anyone else agree.
Do you realize Francis Ford Coppola wrote the screeplay? Wouldn’t that be a little odd for her to remake a film her father was involved with?
Baz Luhrman is adapting it for his next movie apparently. Can’t say that I care for The Great Gatsby. I’d go as far as saying that I loathed it when I read it. Maybe I’ll revisit it years from now and see it in another light.
hmm all i could think of when i watched the one with robert redford was sofia coppola.
Love the book. I always imagined Redford in the part as well as Mia Farrow as Daisy. But when I finally saw the movie, I thought she was quite poor in it. The whole movie, I recall, was bad. But I’d love to see a good version done. Always loved the flighty party-goers of RULES OF THE GAME in relation to the characters in GATSBY.
No. You can’t make narcissism even more narcisstic.
Great novel and it’s confirmed that Luhrman would re-make The Great Gatsby (probably on screen in 2012), with Leo DiCaprio (Gatsby), Carey Mulligan (Daisy), & Tobey Maguire (Carraway). Can’t wait!
Hell no, I don’t want Luhrmann anywhere near The Great Gatsby… not after Moulin Rouge…
Anyone else think Bunuel or Fellini would have done a good Gatsby?
Yes. Luhrmann is an awful director and awful choice for GG – even though I despise the book. Tobey Maguire is also horrible and unintentionally creepy all the time.
Sofia Coppola excels in movies about the idle rich and I don’t mean that in a bad way, I like everything she’s done.
Please. The novel itself is lame enough, a fucking bogus Rimjob on the Very Rich. I can’t imagine sitting through another goddamn version of this stupid sentimental shite book again.
^ I wouldn’t say it’s “lame” and “shite” (seriously, there are far worse American books) but Fitzgerald has certainly written better stuff.
On the other hand, yeah, let Sofia Coppola do a remake. That’ll ensure that I never have to sit through another film of this bullshit story.
I’d rather see Whit Stillman take his shot at it.
Don’t give Stillman any ideas, please. His absence from moviemaking has been one of the few bright spots of recent years.
^ ^ WORD.
He’s better than both Luhrmann and Coppola though, that’s for sure.
Any kid with ADD and a video camera could make better films than Luhrmann. Strictly Ballroom excepted.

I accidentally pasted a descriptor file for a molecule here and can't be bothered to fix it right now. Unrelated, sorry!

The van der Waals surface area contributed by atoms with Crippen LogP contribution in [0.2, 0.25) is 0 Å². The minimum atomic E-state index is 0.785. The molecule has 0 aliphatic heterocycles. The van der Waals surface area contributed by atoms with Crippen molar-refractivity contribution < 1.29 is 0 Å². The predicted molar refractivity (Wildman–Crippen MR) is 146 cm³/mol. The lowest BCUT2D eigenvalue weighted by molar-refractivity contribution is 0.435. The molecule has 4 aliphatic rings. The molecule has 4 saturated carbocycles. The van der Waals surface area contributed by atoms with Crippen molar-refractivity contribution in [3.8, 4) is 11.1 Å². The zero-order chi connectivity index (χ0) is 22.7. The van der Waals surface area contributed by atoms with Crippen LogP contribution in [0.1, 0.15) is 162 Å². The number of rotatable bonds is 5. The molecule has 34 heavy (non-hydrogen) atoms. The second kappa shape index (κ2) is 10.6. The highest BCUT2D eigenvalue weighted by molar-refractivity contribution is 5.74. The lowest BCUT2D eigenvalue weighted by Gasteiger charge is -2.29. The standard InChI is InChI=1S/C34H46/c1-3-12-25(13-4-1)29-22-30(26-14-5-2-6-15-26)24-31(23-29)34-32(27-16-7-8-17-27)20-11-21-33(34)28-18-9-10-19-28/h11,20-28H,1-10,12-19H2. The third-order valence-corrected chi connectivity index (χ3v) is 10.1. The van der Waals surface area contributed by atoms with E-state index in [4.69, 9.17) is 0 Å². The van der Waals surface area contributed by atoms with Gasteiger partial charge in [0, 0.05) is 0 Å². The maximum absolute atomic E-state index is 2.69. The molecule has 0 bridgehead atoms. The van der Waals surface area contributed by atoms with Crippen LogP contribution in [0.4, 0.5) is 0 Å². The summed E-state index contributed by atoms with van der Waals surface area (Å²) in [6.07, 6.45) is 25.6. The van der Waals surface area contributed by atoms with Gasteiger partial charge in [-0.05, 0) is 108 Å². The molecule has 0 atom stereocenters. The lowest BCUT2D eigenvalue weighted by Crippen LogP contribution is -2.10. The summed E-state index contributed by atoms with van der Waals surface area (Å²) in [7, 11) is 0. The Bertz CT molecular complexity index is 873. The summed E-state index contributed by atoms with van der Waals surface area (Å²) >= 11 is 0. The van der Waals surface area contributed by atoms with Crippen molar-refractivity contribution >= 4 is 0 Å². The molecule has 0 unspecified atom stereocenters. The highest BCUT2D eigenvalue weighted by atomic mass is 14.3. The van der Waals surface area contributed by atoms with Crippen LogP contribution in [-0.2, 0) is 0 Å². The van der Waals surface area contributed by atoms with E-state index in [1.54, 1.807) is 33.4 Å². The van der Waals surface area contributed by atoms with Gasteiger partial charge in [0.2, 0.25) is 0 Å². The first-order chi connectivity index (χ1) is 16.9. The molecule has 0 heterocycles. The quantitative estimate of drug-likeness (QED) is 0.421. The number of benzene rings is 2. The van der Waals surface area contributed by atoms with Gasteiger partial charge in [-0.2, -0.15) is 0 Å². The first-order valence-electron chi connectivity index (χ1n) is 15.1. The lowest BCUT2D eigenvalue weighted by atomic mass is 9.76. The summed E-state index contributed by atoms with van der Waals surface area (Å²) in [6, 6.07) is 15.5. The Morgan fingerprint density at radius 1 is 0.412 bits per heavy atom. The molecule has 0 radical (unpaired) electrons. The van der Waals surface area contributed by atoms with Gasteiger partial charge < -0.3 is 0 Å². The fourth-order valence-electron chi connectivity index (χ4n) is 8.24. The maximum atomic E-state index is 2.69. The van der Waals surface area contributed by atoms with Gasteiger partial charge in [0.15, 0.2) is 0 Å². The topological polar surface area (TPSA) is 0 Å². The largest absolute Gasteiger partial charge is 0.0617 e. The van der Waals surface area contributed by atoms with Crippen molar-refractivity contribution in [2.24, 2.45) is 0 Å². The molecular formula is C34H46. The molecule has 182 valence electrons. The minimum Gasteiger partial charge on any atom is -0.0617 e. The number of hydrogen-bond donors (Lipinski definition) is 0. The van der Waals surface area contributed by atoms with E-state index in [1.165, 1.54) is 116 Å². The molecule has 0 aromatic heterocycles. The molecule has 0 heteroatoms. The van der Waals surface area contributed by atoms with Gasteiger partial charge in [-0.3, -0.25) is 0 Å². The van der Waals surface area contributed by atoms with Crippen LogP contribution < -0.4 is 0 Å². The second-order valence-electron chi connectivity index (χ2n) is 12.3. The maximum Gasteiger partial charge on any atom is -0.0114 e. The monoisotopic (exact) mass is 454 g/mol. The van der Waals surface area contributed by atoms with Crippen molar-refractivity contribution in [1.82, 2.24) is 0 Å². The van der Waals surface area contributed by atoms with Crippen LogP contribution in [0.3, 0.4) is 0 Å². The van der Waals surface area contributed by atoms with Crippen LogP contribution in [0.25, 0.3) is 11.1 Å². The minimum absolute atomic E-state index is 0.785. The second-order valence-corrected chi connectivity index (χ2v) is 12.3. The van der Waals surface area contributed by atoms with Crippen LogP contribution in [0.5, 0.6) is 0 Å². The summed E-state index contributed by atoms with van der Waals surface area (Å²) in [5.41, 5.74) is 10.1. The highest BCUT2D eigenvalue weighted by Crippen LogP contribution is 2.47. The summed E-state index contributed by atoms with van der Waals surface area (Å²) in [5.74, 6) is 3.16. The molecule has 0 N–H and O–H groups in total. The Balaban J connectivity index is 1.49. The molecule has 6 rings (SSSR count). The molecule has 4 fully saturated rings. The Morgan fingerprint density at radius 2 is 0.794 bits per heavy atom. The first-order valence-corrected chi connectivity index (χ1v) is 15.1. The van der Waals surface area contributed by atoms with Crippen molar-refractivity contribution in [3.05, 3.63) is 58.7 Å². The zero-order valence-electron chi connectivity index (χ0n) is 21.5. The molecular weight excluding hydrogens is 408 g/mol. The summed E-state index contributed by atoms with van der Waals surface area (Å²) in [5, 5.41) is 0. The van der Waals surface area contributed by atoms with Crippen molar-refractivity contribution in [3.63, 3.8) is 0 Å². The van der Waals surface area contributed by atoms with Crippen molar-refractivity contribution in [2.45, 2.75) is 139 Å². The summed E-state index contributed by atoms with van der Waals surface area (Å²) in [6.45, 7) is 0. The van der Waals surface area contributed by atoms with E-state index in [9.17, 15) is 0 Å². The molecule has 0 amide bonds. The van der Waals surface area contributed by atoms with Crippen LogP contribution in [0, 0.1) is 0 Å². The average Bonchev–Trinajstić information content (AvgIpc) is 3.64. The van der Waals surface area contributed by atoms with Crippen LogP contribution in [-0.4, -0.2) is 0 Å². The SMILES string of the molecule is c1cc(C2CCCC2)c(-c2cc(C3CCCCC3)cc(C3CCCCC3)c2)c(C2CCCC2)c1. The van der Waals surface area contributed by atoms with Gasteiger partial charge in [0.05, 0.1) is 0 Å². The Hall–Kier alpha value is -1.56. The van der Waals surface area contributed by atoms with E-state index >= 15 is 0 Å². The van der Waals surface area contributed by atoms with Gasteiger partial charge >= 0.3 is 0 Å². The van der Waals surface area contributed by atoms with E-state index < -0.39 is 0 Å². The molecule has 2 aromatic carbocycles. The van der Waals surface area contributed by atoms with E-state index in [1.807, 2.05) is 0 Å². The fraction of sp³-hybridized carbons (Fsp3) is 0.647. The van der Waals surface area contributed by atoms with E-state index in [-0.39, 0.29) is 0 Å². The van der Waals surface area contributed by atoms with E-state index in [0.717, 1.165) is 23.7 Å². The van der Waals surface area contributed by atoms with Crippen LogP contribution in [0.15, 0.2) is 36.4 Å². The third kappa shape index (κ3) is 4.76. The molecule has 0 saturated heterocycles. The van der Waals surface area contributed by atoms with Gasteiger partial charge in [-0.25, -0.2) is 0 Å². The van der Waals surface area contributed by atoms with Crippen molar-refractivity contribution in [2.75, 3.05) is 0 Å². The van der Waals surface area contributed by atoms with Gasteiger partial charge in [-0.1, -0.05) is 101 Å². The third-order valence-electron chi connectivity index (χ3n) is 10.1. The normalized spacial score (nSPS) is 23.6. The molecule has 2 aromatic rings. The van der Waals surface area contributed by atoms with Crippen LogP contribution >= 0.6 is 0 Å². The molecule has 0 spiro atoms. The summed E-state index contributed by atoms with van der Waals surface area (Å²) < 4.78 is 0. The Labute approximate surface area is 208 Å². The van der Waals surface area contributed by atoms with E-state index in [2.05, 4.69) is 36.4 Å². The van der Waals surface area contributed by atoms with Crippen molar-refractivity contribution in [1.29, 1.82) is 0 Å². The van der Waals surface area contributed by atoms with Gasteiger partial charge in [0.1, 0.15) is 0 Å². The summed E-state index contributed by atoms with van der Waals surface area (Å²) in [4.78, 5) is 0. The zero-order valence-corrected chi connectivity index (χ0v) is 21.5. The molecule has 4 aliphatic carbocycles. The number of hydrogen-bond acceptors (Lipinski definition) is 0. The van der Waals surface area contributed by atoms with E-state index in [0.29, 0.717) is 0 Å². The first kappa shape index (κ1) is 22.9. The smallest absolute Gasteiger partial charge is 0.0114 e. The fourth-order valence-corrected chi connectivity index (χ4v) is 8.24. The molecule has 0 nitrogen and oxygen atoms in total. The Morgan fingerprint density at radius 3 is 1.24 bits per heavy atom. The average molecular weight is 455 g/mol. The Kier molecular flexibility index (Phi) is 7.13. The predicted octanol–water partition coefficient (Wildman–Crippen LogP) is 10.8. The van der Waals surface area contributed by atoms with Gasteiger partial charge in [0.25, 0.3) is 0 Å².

Apparently he might be doing it in 3D…
No, I’m not kidding.
Entourage watchers know that the show flirted with the idea of Vince starring in a Scorsese-helmed remake. Although his character apparently did make the movie, precious little screen-time was devoted to showing the final cut (unlike Billy Walsh’s Medellin, which we saw too much of).
I preferred MOULIN ROUGE to the unspeakable METROPOLITAN, myself, but that’s hardly surprising.
Not me, Roscoe. Moulin Rouge was preferable, though, to the mindlessly hyperkinetic R&J.
well it should never be seen as just the surface story – Gatsby’s careful construct, the idealising of Daisy who is not ideal and quite undeserving of it, his invention for his own need, is only a metaphor for the idealizing of the shallowness of the American dream’s underpinnings (money and pleasure) during the time of great disillusionment after WW1. The sociology of money moral decay cynicism, how money anaesethises (sp?) people to the suffering of others, Gatsy has a loving sentimental heart true, and it ultimately gets dashed against the rocks of life. It’s like I was saying on the other thread re breaking the waves, how the world rolls on regardless of sacrifice, but human beings will never up the pursuit of the dream, it happens every time “boy meets girl” and new hope for perfection and idealism arises. All there is to be said about Fitzgerald’s novel has been said by more erudite souls than I :) and of course you can get impatient with Gatsby especially through the lens of the more jaded evolved “eye” of now, but there is so much more to it than does meet the eye and its themes are timeless.